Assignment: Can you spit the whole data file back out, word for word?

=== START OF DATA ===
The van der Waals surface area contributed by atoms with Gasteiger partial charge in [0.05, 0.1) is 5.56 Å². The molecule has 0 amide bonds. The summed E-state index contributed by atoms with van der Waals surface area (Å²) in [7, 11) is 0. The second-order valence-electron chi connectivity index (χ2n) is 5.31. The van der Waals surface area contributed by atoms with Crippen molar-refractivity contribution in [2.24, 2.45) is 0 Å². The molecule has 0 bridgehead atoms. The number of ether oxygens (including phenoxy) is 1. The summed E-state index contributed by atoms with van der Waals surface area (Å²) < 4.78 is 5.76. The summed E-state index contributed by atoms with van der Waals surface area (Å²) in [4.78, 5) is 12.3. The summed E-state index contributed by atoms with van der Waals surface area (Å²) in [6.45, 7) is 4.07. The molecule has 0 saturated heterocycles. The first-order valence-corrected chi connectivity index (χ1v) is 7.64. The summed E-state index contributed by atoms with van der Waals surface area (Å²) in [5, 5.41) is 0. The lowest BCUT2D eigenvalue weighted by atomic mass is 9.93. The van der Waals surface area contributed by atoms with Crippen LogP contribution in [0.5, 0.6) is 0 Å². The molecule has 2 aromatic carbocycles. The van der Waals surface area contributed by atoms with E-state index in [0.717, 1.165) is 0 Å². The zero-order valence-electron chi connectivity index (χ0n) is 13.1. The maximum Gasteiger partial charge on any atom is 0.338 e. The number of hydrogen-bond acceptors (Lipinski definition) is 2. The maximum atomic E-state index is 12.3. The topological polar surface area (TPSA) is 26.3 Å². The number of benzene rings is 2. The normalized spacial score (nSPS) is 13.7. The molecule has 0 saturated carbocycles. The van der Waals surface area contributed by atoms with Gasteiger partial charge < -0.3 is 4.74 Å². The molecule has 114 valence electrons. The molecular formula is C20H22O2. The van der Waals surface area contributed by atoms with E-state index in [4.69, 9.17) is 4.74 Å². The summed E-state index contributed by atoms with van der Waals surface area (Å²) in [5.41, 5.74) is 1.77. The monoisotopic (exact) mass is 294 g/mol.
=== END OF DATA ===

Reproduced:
The van der Waals surface area contributed by atoms with Gasteiger partial charge in [0.05, 0.1) is 5.56 Å². The molecule has 0 amide bonds. The summed E-state index contributed by atoms with van der Waals surface area (Å²) in [7, 11) is 0. The second-order valence-electron chi connectivity index (χ2n) is 5.31. The van der Waals surface area contributed by atoms with Crippen molar-refractivity contribution in [2.24, 2.45) is 0 Å². The molecule has 0 bridgehead atoms. The number of ether oxygens (including phenoxy) is 1. The summed E-state index contributed by atoms with van der Waals surface area (Å²) < 4.78 is 5.76. The summed E-state index contributed by atoms with van der Waals surface area (Å²) in [4.78, 5) is 12.3. The summed E-state index contributed by atoms with van der Waals surface area (Å²) in [6.45, 7) is 4.07. The molecule has 0 saturated heterocycles. The first-order valence-corrected chi connectivity index (χ1v) is 7.64. The summed E-state index contributed by atoms with van der Waals surface area (Å²) in [5, 5.41) is 0. The lowest BCUT2D eigenvalue weighted by atomic mass is 9.93. The van der Waals surface area contributed by atoms with Crippen LogP contribution in [0.5, 0.6) is 0 Å². The molecule has 2 aromatic carbocycles. The van der Waals surface area contributed by atoms with E-state index in [0.717, 1.165) is 0 Å². The zero-order valence-electron chi connectivity index (χ0n) is 13.1. The maximum Gasteiger partial charge on any atom is 0.338 e. The number of hydrogen-bond acceptors (Lipinski definition) is 2. The maximum atomic E-state index is 12.3. The topological polar surface area (TPSA) is 26.3 Å². The number of benzene rings is 2. The normalized spacial score (nSPS) is 13.7. The molecule has 0 saturated carbocycles. The van der Waals surface area contributed by atoms with Gasteiger partial charge < -0.3 is 4.74 Å². The molecule has 114 valence electrons. The molecular formula is C20H22O2. The van der Waals surface area contributed by atoms with E-state index in [4.69, 9.17) is 4.74 Å². The summed E-state index contributed by atoms with van der Waals surface area (Å²) in [5.41, 5.74) is 1.77. The monoisotopic (exact) mass is 294 g/mol.